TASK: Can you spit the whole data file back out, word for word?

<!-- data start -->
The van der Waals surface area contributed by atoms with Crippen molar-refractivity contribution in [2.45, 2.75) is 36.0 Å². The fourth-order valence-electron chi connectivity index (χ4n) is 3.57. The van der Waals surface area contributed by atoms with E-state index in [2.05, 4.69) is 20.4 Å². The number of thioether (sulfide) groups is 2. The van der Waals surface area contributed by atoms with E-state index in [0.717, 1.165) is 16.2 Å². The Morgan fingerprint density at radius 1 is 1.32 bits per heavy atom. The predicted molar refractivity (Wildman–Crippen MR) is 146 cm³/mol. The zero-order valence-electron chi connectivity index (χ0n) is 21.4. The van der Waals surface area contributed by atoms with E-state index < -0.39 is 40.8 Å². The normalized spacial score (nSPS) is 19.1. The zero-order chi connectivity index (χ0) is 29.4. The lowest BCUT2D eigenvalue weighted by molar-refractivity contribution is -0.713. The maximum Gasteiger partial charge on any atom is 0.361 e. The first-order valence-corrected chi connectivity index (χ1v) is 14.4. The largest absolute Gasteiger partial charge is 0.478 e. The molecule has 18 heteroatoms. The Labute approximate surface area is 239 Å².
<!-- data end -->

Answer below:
The van der Waals surface area contributed by atoms with Crippen molar-refractivity contribution in [2.45, 2.75) is 36.0 Å². The fourth-order valence-electron chi connectivity index (χ4n) is 3.57. The van der Waals surface area contributed by atoms with E-state index in [2.05, 4.69) is 20.4 Å². The number of thioether (sulfide) groups is 2. The van der Waals surface area contributed by atoms with E-state index in [0.717, 1.165) is 16.2 Å². The Morgan fingerprint density at radius 1 is 1.32 bits per heavy atom. The predicted molar refractivity (Wildman–Crippen MR) is 146 cm³/mol. The zero-order valence-electron chi connectivity index (χ0n) is 21.4. The van der Waals surface area contributed by atoms with E-state index < -0.39 is 40.8 Å². The normalized spacial score (nSPS) is 19.1. The zero-order chi connectivity index (χ0) is 29.4. The lowest BCUT2D eigenvalue weighted by molar-refractivity contribution is -0.713. The maximum Gasteiger partial charge on any atom is 0.361 e. The first-order valence-corrected chi connectivity index (χ1v) is 14.4. The largest absolute Gasteiger partial charge is 0.478 e. The molecule has 18 heteroatoms. The Labute approximate surface area is 239 Å².